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  • Writer's picturekcdyer

Around the World: kc in Italy (Part One: Milano)

Updated: May 23, 2020

Since many of us are stuck at home right now, I'm sharing some pictures of the beautiful and remarkable places I've seen in my travels. Many of these experiences served as research for my novels, including EIGHTY DAYS TO ELSEWHERE, due out this summer.

After virtually visiting Iceland, Orkney, Wales, Niagara Falls and the completely unique cities of London, England, and Seoul, Korea, today I'm diverting a little from the plan. When I last posted, I fully expected to dive under the ground for this entry and feature all the amazing caves and caverns I have visited around the world. But you know what? I woke up this morning and decided that hanging out under ground was not necessarily going to support my current state of mental health. As I type this, I should have been on a research trip to Italy and Greece for the follow-up book to 'EIGHTY DAYS TO ELSEWHERE' -- now sadly postponed. So instead? Today, I'm going to stay well above ground and [virtually] head back to Milan.

Come with me?

Milano has been one of the cities most brutally devastated by Covid 19, and in the first few week of the plague, I found myself feeling quite horrified by the sight of this brilliant, spectacular city under such seige. While things are still hard there, I am delighted to see that the city is beginning to re-emerge, with solid plans for the future. You can read a Guardian story HERE about the city's ambitious plans to reduce cars after the lockdown lifts.

I arrived in Milan by train, and spent a lot of my time there on the metro and the streetcars. I have very happy memories of hopping aboard streetcars and sorting out which subway train I needed to take to get where. And today, plans are in the works to increase social distancing on the city's subways, to add cycle routes and to widen pedestrian walkways throughout the city. Positive change for Milano!

Last summer, I spent much of my first day in a marvellous castle in the centre of the city.

Castello Sforza was built in the 15thC by the Duke of Milan, and these days every nook and cranny is filled with something interesting to look at and learn about.

This site, once one of the largest citadels in Europe, now house a crazy number of museums. Inside, you can visit:

  • the Pinocoteca, featuring art collections by Titian, Foppa, Tintaretto and many others

  • the Antique Furniture and Wooden Sculpture Museum

  • the Archeological Museum

  • the Egyptian Museum

  • the Applied Arts Collection

  • the Museum of Musical Instruments [ I LOVED this one]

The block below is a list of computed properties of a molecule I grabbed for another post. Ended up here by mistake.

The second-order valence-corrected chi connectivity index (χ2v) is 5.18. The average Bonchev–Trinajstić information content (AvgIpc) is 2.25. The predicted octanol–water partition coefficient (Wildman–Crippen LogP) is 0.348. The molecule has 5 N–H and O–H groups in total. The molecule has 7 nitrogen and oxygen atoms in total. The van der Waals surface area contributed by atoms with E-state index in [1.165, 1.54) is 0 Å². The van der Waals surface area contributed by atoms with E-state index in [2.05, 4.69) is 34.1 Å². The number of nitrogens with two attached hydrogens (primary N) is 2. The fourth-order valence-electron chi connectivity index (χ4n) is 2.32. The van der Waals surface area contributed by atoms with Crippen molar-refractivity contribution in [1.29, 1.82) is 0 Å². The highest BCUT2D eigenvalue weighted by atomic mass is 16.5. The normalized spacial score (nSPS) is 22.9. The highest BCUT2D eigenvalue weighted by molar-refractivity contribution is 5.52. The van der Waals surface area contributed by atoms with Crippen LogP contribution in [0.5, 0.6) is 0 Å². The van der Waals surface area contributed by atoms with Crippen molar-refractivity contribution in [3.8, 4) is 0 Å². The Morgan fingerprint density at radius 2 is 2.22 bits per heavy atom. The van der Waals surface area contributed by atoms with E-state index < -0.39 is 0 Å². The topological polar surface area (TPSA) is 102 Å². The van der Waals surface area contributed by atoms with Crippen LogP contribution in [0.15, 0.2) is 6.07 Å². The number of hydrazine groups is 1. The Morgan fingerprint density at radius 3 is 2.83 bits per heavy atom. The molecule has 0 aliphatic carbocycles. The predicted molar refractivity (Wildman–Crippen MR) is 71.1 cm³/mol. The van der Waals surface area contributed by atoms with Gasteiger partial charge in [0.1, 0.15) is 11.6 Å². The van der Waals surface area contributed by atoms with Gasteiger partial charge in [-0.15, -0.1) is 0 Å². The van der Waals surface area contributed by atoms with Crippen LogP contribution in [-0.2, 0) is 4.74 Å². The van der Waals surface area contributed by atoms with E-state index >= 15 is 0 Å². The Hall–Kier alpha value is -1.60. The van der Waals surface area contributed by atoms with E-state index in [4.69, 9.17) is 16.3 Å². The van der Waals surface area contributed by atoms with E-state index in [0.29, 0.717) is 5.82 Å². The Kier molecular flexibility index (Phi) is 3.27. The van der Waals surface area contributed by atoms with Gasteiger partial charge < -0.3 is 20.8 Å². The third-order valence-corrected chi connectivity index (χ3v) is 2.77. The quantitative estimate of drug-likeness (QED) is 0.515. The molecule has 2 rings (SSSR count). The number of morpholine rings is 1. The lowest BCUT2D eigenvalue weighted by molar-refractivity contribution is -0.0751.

• the Museum of Ancient Art and you can even view Michelangelo's final sculpture, the Rondanini Pietá.

The entire castle is an absolute wonder. I could have spent weeks inside.

Throughout my time in Italy, I took so much joy from the expressions depicted in the art. No stoic sculptured faces here. The paintings are equally lively -- just look at this coquettish fellow!

[This piece is actually titled 'La fucino de Vulcano' -- Vulcan's Forge, and it's by il Morrazzoni, aka Pier Francesco Mazzucchelli, painted around the turn of the 17th century.]

If you'd like to see more of the Italian artwork that tickled my fancy at the time of my visit last summer, you can find blog posts here from Milan, Rome and Brindisi.

As a final note to these Italian journeys -- I just watched a particularly timely Canadian documentary called 'ASSHOLES: A THEORY', which explores the phenomenon of those people who are so good at putting their own needs ahead of everyone elses. The doc extrapolates this into the world of politics, asking the question: 'What happens when you elect an asshole?'. There is a particularly good segment on former Italian prime minister Silvio Berlusconi, and how he paved the way for much of the international assholery we are experiencing right now. You can find the documentary HERE, on CBC's Gem app.

I had such a marvellous time in Milano. I stayed in a teeny, triangular hotel right in the centre of town, owned by an innkeeper who liked to write stories, too. And I visited the first bookshop I have ever been to that houses a wine bar right inside. Civilization at its finest! Leaving Milan was an adventure in itself -- which I'll tell you about next time. My fondest hope is that I can return to this amazing city one day.

Watch for the next installment of 'Around the World with kc dyer', coming soon. And if you haven't signed up for my newsletter yet, please do! The link is on the page below. The next issue, arriving in your inbox the first week of May, will have an interview with debut author Tony Ollivier, and lots of book news and recommendations. Also? I'm giving away not one, but two copies of Tony's new thriller, THE AMSTERDAM DECEPTION, special to subscribers only. Sign up today!

More soon...



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I've chosen a different path today. I'm opting to stay firmly above ground, both physically and metaphorically, and take a virtual journey back to Milan. The decision to divert from the original plan is a nod to the importance of adapting to circumstances and prioritizing mental health. Taxi Chertsey


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